Originally published on Thu February 5, 2015 10:48 am
Updated Feb. 4, 11:52 a.m. ET: Wheeler Outlines His Proposal In Wired.
Today is the day net neutrality watchers had been waiting for, according to numerous reports. After months of debate, discussion and the culling of nearly 4 million public comments on the matter, the Federal Communications Commission appears poised to decide how it will regulate the Internet.
Originally published on Tue January 27, 2015 3:06 pm
There's a battle going on at the edge of the universe, but it's getting fought right here on Earth. With roots stretching back as far as the ancient Greeks, in the eyes of champions on either side, this fight is a contest over nothing less than the future of science. It's a conflict over the biggest cosmic questions humans can ask and the methods we use â€” or can use â€” to get answers for those questions.
Originally published on Thu January 22, 2015 8:23 am
Normally, we wouldn't call something a living fossil. But the name seems tailor-made for the frilled shark, whose roots are traced to 80 million years ago. Its prehistoric origins are obvious in its primitive body; nearly all of the rare animal's closest relatives are long extinct.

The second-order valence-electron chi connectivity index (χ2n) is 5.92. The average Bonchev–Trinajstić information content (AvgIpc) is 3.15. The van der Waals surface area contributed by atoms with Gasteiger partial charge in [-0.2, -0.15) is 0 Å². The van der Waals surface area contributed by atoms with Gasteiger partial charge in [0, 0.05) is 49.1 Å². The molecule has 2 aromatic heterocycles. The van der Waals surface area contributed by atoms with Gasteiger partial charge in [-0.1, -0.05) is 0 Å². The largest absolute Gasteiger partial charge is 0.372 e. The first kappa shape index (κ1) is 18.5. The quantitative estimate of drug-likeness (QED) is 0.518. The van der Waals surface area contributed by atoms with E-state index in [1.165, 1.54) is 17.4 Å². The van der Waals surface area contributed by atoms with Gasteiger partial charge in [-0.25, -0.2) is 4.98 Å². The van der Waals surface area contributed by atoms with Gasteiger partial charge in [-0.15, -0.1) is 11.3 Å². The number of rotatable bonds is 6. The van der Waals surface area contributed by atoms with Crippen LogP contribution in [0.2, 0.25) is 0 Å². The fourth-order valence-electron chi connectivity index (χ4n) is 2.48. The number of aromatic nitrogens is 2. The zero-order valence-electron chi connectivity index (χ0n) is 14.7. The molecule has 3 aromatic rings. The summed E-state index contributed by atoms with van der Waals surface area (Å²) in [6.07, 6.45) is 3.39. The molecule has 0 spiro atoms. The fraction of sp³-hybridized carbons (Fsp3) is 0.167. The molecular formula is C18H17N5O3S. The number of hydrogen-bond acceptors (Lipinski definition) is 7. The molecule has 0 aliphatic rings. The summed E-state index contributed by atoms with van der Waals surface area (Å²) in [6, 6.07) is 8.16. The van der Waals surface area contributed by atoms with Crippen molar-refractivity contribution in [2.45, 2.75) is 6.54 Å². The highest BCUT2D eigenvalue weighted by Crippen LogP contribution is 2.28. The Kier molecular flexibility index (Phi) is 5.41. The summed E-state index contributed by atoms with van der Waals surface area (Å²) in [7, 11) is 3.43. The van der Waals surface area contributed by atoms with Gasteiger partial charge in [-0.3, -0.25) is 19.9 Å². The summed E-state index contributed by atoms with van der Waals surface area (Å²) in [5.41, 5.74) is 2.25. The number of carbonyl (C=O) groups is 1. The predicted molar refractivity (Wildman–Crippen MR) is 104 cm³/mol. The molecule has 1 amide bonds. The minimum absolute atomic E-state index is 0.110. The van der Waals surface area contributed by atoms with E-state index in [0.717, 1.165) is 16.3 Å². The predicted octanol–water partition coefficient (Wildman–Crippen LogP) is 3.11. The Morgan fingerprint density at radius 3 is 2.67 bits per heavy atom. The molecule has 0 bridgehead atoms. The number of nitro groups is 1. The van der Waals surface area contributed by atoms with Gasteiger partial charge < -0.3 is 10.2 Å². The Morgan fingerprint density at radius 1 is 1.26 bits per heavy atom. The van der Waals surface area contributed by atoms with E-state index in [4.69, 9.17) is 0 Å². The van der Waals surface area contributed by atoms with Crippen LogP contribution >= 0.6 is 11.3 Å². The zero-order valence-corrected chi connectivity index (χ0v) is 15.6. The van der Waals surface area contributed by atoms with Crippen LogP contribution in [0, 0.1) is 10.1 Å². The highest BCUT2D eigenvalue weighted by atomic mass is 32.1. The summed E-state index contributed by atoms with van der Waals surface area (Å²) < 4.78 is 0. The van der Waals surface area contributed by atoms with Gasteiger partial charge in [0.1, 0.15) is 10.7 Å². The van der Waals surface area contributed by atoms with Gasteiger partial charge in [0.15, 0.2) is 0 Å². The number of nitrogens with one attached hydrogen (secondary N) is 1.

In the most recent of those 80 million years, the frilled shark has been scaring the bejeezus out of humans who pull it out of the water to find an animal with rows of needle-like teeth in a gaping mouth at the front of its head.
Originally published on Thu January 22, 2015 1:18 pm
Babies "social reference" by checking out their parents' facial expressions and voice tones when they encounter a new or strange object or event in their environment â€” then base their own reactions on mom's or dad's. They look to their parents as they wonder: Is it OK to stay calm, or is it time to worry?
Originally published on Thu February 19, 2015 7:41 pm
Researchers in Europe have managed to read from an ancient scroll buried when Mount Vesuvius erupted in 79 A.D. The feat is all the more remarkable because the scroll was never opened.
The Vesuvius eruption famously destroyed Pompeii. But it also devastated the nearby town of Herculaneum. A villa there contained a library stacked with papyrus scrolls, and the hot gas and ash preserved them.
Facebook's on a mission to make your News Feed a little more truthful.
The social media giant has announced it will start doing more to alert users when stories they're seeing in their feeds are fake. And it will allow users to start flagging hoaxes themselves. But Facebook says it won't remove false stories. And the company says it won't start "reviewing content and making a determination on its accuracy."
Originally published on Wed January 21, 2015 12:30 pm
Google's massive investment in SpaceX gives the tech giant another avenue for its goal of providing Internet access to remote parts of the Earth, and it gives Elon Musk's company money to continue its research on space transport, re-usability and satellite manufacturing.